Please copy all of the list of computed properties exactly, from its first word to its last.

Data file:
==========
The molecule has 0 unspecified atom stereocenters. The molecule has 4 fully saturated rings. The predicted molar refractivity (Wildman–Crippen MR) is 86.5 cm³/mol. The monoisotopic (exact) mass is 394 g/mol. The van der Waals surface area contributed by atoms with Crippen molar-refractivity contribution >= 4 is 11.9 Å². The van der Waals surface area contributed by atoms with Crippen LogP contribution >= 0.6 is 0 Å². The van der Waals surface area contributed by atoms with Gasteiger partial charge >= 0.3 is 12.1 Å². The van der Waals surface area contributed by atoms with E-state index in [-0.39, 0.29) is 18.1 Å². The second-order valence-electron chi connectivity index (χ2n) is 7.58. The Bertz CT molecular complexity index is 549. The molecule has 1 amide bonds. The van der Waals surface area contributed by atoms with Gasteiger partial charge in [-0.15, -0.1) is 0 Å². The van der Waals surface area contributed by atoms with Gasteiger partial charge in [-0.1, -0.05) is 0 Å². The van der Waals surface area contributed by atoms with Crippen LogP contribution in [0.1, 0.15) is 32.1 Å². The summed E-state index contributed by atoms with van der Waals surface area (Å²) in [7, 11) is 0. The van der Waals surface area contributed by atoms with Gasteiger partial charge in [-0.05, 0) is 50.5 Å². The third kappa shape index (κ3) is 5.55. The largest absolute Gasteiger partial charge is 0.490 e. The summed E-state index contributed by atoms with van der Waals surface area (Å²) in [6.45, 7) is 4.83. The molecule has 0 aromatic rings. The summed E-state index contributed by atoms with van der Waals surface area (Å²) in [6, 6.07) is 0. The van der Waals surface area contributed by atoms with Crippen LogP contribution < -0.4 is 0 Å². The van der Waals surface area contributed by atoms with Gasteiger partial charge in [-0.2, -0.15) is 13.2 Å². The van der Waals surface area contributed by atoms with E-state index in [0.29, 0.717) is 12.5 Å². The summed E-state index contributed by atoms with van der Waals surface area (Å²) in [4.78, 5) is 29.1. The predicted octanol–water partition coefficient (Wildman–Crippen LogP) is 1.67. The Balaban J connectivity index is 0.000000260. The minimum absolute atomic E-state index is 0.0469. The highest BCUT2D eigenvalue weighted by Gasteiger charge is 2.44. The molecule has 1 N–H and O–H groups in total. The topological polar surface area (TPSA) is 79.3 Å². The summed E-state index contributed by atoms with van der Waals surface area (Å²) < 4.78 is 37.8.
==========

The molecule has 0 unspecified atom stereocenters. The molecule has 4 fully saturated rings. The predicted molar refractivity (Wildman–Crippen MR) is 86.5 cm³/mol. The monoisotopic (exact) mass is 394 g/mol. The van der Waals surface area contributed by atoms with Crippen molar-refractivity contribution >= 4 is 11.9 Å². The van der Waals surface area contributed by atoms with Crippen LogP contribution >= 0.6 is 0 Å². The van der Waals surface area contributed by atoms with Gasteiger partial charge >= 0.3 is 12.1 Å². The van der Waals surface area contributed by atoms with E-state index in [-0.39, 0.29) is 18.1 Å². The second-order valence-electron chi connectivity index (χ2n) is 7.58. The Bertz CT molecular complexity index is 549. The molecule has 1 amide bonds. The van der Waals surface area contributed by atoms with Gasteiger partial charge in [-0.15, -0.1) is 0 Å². The van der Waals surface area contributed by atoms with Gasteiger partial charge in [-0.1, -0.05) is 0 Å². The van der Waals surface area contributed by atoms with Crippen LogP contribution in [0.1, 0.15) is 32.1 Å². The summed E-state index contributed by atoms with van der Waals surface area (Å²) in [7, 11) is 0. The van der Waals surface area contributed by atoms with Gasteiger partial charge in [-0.05, 0) is 50.5 Å². The third kappa shape index (κ3) is 5.55. The largest absolute Gasteiger partial charge is 0.490 e. The summed E-state index contributed by atoms with van der Waals surface area (Å²) in [6.45, 7) is 4.83. The molecule has 0 aromatic rings. The summed E-state index contributed by atoms with van der Waals surface area (Å²) in [6, 6.07) is 0. The van der Waals surface area contributed by atoms with Crippen LogP contribution < -0.4 is 0 Å². The van der Waals surface area contributed by atoms with Gasteiger partial charge in [-0.2, -0.15) is 13.2 Å². The van der Waals surface area contributed by atoms with E-state index in [0.29, 0.717) is 12.5 Å². The summed E-state index contributed by atoms with van der Waals surface area (Å²) in [4.78, 5) is 29.1. The predicted octanol–water partition coefficient (Wildman–Crippen LogP) is 1.67. The Balaban J connectivity index is 0.000000260. The minimum absolute atomic E-state index is 0.0469. The highest BCUT2D eigenvalue weighted by Gasteiger charge is 2.44. The molecule has 1 N–H and O–H groups in total. The topological polar surface area (TPSA) is 79.3 Å². The summed E-state index contributed by atoms with van der Waals surface area (Å²) < 4.78 is 37.8.